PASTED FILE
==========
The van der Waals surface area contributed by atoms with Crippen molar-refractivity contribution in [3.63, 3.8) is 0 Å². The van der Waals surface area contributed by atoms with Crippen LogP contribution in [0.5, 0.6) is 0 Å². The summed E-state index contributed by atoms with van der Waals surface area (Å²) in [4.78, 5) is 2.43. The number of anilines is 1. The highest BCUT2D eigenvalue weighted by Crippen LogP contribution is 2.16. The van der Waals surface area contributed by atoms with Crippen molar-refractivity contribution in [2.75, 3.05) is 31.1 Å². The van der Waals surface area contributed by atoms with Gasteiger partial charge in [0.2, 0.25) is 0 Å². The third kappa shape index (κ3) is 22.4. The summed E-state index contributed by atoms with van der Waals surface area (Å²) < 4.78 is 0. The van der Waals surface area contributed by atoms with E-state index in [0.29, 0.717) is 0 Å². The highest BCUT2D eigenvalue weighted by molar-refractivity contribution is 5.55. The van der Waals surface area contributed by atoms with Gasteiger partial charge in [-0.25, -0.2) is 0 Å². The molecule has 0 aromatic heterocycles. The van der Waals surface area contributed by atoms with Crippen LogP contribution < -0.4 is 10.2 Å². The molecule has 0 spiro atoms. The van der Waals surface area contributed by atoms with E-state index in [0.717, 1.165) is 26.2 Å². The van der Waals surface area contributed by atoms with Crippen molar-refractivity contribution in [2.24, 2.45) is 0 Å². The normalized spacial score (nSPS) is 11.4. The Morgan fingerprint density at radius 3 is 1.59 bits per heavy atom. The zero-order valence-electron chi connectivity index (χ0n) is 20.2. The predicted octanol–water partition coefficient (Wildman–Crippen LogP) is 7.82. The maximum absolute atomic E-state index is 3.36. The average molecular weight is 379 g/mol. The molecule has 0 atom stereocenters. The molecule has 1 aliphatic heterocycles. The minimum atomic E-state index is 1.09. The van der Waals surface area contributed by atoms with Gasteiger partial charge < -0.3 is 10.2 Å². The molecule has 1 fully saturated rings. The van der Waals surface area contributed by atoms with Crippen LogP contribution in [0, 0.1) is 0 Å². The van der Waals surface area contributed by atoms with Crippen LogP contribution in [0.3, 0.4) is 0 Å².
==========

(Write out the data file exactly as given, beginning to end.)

The van der Waals surface area contributed by atoms with Crippen molar-refractivity contribution in [3.63, 3.8) is 0 Å². The van der Waals surface area contributed by atoms with Crippen LogP contribution in [0.5, 0.6) is 0 Å². The summed E-state index contributed by atoms with van der Waals surface area (Å²) in [4.78, 5) is 2.43. The number of anilines is 1. The highest BCUT2D eigenvalue weighted by Crippen LogP contribution is 2.16. The van der Waals surface area contributed by atoms with Crippen molar-refractivity contribution in [2.75, 3.05) is 31.1 Å². The van der Waals surface area contributed by atoms with Gasteiger partial charge in [0.2, 0.25) is 0 Å². The third kappa shape index (κ3) is 22.4. The summed E-state index contributed by atoms with van der Waals surface area (Å²) < 4.78 is 0. The van der Waals surface area contributed by atoms with E-state index in [0.29, 0.717) is 0 Å². The highest BCUT2D eigenvalue weighted by molar-refractivity contribution is 5.55. The van der Waals surface area contributed by atoms with Gasteiger partial charge in [-0.25, -0.2) is 0 Å². The molecule has 0 aromatic heterocycles. The van der Waals surface area contributed by atoms with Crippen LogP contribution < -0.4 is 10.2 Å². The molecule has 0 spiro atoms. The van der Waals surface area contributed by atoms with E-state index in [0.717, 1.165) is 26.2 Å². The van der Waals surface area contributed by atoms with Crippen molar-refractivity contribution in [2.24, 2.45) is 0 Å². The normalized spacial score (nSPS) is 11.4. The Morgan fingerprint density at radius 3 is 1.59 bits per heavy atom. The zero-order valence-electron chi connectivity index (χ0n) is 20.2. The predicted octanol–water partition coefficient (Wildman–Crippen LogP) is 7.82. The maximum absolute atomic E-state index is 3.36. The average molecular weight is 379 g/mol. The molecule has 0 atom stereocenters. The molecule has 1 aliphatic heterocycles. The minimum atomic E-state index is 1.09. The van der Waals surface area contributed by atoms with Gasteiger partial charge < -0.3 is 10.2 Å². The molecule has 1 fully saturated rings. The van der Waals surface area contributed by atoms with Crippen LogP contribution in [0, 0.1) is 0 Å². The van der Waals surface area contributed by atoms with Crippen LogP contribution in [0.3, 0.4) is 0 Å².